VEGF-Dependent Mechanisms Controlling Osteoblast Differentiation and Bone Formation During Bone Repair
CitationHu, Kai. 2015. VEGF-Dependent Mechanisms Controlling Osteoblast Differentiation and Bone Formation During Bone Repair. Doctoral dissertation, Harvard University, Graduate School of Arts & Sciences.
AbstractOsteoblast-derived vascular endothelial growth factor (VEGF) is important for bone development and postnatal bone homeostasis. Several studies have demonstrated that VEGF affects bone repair and regeneration; however, the cellular mechanisms by which it works are not fully understood. In this study, we investigated the functions of osteoblast-derived VEGF in healing of a cortical bone defect. In addition, how VEGF signaling modulates BMP2 functions during bone healing was also examined.
To define the roles of osteoblast-derived VEGF in bone repair, a mouse tibial monocortical defect model was used. The effects of deleting Vegfa or Vefgr2 in osteoblast precursors and their descendants on the bone repair process were analyzed at various time points after surgery. To study how VEGF modulates the osteogenic activity of BMP2, BMP2, with or without the soluble VEGFR (sFlt1, VEGF decoy receptor), was delivered to the cortical defects in VE-cadherin-cre;tdTomato mice.
The results indicate that osteoblast-derived VEGF is important at various stages during healing of the cortical defect. In the inflammation phase, osteoblast-derived VEGF controls neutrophil release into the circulation and macrophage-related angiogenic responses. VEGF is required, at optimal levels, for angiogenesis-osteogenesis coupling in areas where repair occurs by intramembranous ossification (IO). In this role, VEGF likely functions as a paracrine factor since deletion of Vegfr2 in osteoblast precursors and their progeny enhances osteoblastic maturation and mineralization. Furthermore, osteoblast- and hypertrophic chondrocyte-derived VEGF stimulates recruitment of blood vessels and osteoclasts, and promotes cartilage resorption at the repair site during the periosteal endochondral ossification stage. Finally, osteoblast-derived VEGF stimulates osteoclast formation in the final remodeling phase of the repair process. Our data also indicate that skeletal stem cells at different locations respond differently to BMP2, and that the osteogenic activity of BMP2 is modulated by extracellular VEGF. In the cortical defect, delivery of recombinant BMP2 inhibits intramembranous bone formation in the intramedullary space while it enhances endochondral bone formation in the injured periosteum. Inhibition of extracellular VEGF by sFlt1 reverses the inhibitory effects of BMP2 on intramembranous ossification-mediated bone repair.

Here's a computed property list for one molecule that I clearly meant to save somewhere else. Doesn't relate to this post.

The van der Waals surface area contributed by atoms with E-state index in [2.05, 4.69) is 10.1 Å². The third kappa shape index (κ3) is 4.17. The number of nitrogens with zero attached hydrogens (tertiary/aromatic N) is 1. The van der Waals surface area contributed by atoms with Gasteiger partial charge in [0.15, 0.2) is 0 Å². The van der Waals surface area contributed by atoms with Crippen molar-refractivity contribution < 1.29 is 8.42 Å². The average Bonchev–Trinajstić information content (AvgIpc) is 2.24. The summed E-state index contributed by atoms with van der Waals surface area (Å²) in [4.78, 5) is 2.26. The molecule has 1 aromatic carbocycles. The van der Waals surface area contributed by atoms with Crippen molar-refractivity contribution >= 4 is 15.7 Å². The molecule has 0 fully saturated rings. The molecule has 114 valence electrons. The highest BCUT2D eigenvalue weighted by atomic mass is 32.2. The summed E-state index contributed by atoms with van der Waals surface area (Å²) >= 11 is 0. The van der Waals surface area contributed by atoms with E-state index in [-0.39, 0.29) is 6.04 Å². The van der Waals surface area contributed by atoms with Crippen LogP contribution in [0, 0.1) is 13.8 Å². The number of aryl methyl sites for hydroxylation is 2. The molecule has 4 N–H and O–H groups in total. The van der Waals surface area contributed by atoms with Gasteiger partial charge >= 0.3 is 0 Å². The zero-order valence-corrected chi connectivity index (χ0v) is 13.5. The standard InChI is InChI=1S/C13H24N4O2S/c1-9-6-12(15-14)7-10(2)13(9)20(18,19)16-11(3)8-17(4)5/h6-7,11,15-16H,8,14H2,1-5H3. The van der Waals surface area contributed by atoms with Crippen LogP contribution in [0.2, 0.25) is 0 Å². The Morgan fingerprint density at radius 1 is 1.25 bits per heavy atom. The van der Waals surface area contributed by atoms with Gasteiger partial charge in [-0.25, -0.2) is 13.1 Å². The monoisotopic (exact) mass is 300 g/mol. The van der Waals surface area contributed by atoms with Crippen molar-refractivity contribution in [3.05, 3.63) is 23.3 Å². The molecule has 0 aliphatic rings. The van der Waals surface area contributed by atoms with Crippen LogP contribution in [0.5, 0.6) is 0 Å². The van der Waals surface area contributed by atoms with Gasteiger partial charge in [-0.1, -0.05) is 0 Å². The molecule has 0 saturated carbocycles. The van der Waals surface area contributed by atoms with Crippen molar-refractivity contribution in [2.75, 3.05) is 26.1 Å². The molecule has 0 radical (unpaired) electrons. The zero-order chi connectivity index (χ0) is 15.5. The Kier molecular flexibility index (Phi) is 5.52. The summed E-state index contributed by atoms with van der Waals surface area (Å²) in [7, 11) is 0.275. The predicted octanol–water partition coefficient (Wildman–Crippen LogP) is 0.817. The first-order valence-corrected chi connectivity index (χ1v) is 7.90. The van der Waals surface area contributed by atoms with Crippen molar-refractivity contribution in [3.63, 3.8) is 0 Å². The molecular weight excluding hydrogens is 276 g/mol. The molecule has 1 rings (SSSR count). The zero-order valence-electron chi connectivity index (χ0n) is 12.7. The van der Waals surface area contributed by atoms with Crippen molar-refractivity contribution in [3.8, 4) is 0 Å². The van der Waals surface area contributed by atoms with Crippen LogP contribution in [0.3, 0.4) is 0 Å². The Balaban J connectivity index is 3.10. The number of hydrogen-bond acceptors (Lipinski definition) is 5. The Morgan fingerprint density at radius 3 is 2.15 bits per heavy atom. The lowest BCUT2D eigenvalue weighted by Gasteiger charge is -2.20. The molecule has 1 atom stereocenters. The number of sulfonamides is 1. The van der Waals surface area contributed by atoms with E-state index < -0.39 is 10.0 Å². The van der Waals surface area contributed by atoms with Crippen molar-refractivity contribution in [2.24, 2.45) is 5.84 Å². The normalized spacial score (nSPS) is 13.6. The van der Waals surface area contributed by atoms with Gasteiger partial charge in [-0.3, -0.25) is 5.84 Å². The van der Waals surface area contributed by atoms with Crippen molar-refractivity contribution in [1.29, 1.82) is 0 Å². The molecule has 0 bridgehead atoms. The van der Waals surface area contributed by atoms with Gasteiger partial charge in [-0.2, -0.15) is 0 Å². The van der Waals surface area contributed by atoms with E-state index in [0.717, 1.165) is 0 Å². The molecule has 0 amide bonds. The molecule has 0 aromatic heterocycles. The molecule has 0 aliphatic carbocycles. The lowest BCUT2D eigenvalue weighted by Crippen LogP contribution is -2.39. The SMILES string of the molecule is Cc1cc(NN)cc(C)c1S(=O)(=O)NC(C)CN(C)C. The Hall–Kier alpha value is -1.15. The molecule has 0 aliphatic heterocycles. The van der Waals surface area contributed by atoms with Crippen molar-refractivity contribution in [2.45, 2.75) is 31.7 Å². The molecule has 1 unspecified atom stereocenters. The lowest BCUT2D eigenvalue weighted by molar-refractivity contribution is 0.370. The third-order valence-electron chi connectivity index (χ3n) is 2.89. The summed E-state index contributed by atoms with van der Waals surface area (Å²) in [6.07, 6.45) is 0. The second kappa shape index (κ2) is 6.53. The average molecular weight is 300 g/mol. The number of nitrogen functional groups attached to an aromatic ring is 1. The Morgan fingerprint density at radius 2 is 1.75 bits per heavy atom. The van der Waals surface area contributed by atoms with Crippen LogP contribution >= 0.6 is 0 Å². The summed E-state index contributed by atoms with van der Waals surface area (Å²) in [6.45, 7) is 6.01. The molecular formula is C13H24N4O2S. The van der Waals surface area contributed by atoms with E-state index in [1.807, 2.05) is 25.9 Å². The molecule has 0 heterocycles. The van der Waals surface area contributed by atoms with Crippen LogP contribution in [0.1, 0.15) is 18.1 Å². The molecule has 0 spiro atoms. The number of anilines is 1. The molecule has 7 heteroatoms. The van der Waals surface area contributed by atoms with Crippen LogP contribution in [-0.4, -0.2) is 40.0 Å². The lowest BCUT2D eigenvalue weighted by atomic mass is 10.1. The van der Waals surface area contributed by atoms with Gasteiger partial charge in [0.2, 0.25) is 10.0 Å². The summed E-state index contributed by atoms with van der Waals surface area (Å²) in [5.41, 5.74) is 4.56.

These findings add to the understanding of VEGF functions and provide a basis for clinical strategies to improve bone regeneration and treat cases of compromised bone healing.
Citable link to this pagehttp://nrs.harvard.edu/urn-3:HUL.InstRepos:17467316
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